Last week we were saddened but interested to see an obituary of cartoonist Ronald Searle that used a photograph of him standing in his studio. Just behind him was a lovely 50s Rye Pottery Jug holding his paint brushes.

(You can see the picture here).

Spotting the Rye Pot is always a fun game – they seem to come up in Midsomer Murders frequently, though so far no piece has been the actual murder weapon!

Last week was also the anniversary of the death of Edward the Confessor in 1066 and the accession to the English throne of  Harold the following day; so much for his promises to William, perhaps like many politicians the opportunity  of holding  power made it worthwhile jettisoning his principles.

For the next 9 weeks the railway from Ashford  to Hastings via Rye  will be closed for major repairs, so if you are visiting Rye  it  will be simpler to travel by car until the end of March.

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A new year and some old friends.

LB2-stripe-lamp-base-Small-150x200

The Christmas decorations are now all put away until next December, while we work our way through some large boxes of samples that had been stored away when we were moving out of the Ferry Road site 5 years ago this month.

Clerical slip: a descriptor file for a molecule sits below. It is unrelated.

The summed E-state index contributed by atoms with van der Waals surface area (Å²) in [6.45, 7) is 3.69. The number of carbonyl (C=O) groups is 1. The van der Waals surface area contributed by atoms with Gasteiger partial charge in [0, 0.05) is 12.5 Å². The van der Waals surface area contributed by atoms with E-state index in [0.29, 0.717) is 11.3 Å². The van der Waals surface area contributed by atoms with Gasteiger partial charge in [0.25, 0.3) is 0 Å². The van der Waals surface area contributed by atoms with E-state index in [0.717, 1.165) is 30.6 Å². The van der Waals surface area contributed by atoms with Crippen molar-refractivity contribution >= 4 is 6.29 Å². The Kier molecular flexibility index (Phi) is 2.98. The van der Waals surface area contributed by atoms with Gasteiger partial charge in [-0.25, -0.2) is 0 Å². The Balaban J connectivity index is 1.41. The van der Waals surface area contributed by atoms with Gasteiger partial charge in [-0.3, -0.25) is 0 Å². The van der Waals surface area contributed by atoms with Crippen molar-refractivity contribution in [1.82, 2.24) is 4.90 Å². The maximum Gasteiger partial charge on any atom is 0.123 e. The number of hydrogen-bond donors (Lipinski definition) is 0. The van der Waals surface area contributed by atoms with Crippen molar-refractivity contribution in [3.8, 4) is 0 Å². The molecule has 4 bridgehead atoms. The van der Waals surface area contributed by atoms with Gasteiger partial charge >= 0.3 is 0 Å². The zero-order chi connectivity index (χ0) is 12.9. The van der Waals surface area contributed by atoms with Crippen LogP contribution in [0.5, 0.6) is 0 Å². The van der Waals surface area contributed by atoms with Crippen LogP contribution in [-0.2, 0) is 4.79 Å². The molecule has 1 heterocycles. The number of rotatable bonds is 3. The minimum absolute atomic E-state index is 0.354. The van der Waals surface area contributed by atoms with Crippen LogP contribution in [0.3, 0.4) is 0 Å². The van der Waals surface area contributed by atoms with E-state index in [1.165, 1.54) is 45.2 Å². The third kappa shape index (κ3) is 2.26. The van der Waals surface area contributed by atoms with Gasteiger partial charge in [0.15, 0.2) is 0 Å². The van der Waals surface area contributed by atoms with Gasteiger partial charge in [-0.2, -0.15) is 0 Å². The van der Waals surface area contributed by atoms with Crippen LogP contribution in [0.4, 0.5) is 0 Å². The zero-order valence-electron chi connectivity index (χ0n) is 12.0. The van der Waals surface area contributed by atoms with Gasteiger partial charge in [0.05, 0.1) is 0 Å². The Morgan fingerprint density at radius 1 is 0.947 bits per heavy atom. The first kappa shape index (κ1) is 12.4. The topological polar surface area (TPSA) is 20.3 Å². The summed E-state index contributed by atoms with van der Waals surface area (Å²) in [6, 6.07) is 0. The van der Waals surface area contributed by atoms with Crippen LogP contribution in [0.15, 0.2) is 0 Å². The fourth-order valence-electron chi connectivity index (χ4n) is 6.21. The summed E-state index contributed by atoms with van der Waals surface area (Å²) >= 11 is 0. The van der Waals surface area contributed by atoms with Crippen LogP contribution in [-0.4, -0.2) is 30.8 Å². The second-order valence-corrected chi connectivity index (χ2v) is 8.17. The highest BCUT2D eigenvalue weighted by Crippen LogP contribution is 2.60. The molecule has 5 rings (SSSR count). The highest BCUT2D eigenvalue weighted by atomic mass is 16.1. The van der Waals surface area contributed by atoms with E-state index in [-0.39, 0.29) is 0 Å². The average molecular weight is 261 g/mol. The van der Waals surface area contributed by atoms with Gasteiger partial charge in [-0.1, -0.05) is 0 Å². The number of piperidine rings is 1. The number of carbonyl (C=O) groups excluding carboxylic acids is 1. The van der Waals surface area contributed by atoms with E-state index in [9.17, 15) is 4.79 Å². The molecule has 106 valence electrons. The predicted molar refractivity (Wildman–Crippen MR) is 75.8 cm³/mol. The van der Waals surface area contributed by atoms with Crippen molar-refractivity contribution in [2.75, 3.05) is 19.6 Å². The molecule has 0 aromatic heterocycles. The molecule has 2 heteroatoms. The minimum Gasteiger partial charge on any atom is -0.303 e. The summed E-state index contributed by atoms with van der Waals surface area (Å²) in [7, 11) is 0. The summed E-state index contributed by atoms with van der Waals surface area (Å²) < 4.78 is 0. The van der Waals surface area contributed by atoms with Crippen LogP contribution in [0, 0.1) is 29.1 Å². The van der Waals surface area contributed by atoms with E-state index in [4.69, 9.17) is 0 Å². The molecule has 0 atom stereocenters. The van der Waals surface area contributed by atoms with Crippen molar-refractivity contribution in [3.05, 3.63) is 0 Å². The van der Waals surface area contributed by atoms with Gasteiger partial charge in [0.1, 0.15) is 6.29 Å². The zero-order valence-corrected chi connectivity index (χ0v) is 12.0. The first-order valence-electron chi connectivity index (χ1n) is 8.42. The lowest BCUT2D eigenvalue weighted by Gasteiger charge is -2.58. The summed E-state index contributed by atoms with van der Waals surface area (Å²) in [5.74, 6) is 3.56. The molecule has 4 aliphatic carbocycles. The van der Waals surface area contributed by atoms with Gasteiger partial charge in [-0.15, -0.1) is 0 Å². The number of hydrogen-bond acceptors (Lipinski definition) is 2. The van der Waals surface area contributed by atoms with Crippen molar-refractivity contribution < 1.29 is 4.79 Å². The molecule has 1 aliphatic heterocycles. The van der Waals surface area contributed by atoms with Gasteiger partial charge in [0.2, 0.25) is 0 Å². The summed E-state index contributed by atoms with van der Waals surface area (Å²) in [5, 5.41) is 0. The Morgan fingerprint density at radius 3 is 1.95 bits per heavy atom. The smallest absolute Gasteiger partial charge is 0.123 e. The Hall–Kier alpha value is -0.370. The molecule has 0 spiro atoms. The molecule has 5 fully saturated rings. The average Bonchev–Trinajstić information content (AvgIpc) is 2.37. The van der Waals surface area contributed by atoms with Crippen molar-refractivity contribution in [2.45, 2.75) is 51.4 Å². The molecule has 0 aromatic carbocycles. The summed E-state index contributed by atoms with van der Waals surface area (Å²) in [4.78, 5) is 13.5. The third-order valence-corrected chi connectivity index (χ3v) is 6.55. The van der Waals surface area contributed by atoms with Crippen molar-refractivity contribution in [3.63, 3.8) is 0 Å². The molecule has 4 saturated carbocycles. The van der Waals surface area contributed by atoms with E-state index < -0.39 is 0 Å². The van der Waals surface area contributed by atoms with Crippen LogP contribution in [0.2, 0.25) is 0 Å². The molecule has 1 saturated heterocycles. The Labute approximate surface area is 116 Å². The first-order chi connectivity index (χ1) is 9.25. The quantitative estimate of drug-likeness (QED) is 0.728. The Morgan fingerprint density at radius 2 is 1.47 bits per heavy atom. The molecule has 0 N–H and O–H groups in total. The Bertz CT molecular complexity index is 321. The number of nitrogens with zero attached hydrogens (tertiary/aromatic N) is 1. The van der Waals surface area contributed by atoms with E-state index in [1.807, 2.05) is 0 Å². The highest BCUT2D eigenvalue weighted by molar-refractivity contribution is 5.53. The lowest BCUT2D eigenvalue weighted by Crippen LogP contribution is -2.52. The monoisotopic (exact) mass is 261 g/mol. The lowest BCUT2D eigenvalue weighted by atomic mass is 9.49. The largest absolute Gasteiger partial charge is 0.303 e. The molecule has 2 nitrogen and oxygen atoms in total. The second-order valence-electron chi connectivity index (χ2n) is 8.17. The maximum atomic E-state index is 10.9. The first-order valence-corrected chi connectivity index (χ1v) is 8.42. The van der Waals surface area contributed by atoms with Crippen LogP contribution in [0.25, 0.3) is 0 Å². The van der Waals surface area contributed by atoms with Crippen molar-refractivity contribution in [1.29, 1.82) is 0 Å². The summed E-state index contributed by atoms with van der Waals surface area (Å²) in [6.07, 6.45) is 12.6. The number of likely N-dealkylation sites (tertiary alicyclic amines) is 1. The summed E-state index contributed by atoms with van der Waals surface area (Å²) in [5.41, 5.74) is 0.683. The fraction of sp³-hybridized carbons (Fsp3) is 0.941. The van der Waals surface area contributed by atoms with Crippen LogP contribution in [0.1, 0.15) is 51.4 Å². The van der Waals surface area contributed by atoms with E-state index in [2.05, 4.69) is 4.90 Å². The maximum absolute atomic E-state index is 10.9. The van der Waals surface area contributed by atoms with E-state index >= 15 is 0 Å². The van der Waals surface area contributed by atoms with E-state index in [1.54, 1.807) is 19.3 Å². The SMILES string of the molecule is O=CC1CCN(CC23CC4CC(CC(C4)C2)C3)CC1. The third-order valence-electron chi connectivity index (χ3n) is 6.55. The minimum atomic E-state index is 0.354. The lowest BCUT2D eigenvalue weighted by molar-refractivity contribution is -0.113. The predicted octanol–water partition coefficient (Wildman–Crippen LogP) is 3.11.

We have found several figures in different colourways, some of which we may decide to repeat, as well as some very early lamp bases with charming hand painted  designs  which  we may copy onto some other shapes.

Meanwhile we wish all our collectors a very happy and healthy 2012 and we look forward to hearing from you and hopefully seeing some of you during the coming year.

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A Mid-Century Rye Pottey Cassic – Miss Simplicity

Miss-Simplicity-bottles-b-w-Small-150x200We’ve been looking on the web and spotted there’s one of our popular Mid-Century Classics for sale on ebay – a vintage MISS SIMPLICITY bottle. These bottles in 2 sizes were originally used for Oil and Vinegar.

They were designed by Wally’s brother Jack Cole in the early-mid 1950’s, not as stated in the text for the one for sale on ebay, by Marjorie Cole. Marjorie was Jack’s wife and she produced some very collectable Pottery dolls in the 50’s – just not this one!

A very, very few were made and production had stopped by the early 60s, but we have traced about 20 of these very charming one-offs. Sadly Marjorie in later years destroyed any she could lay her hands on. Miss Simplicity Sm Rye Pottery 2011Jack did not really like his Miss Simplicity, (we have this in a letter on file in the archive) but despite his artistic misgivings she was without doubt a very popular piece at the time and still with collectors today.

We recently rediscovered the long-forgotten moulds for Miss S while trawling through our Mid-Century archives. We’ve been working on plans to revitalise and refresh some of our classic pieces and designs from this period, and Miss Simplicity is such a favourite for us that she’s certain to be part of that. So far, we’ve decided she will be reborn in the 21st Century with a fixed head that faces in a different direction! Next up is the decoration development stage. To the right you can see some samples we’ve been working on – absolute one-offs that a handful of collectors have been lucky enough to snap up in our shop in Rye.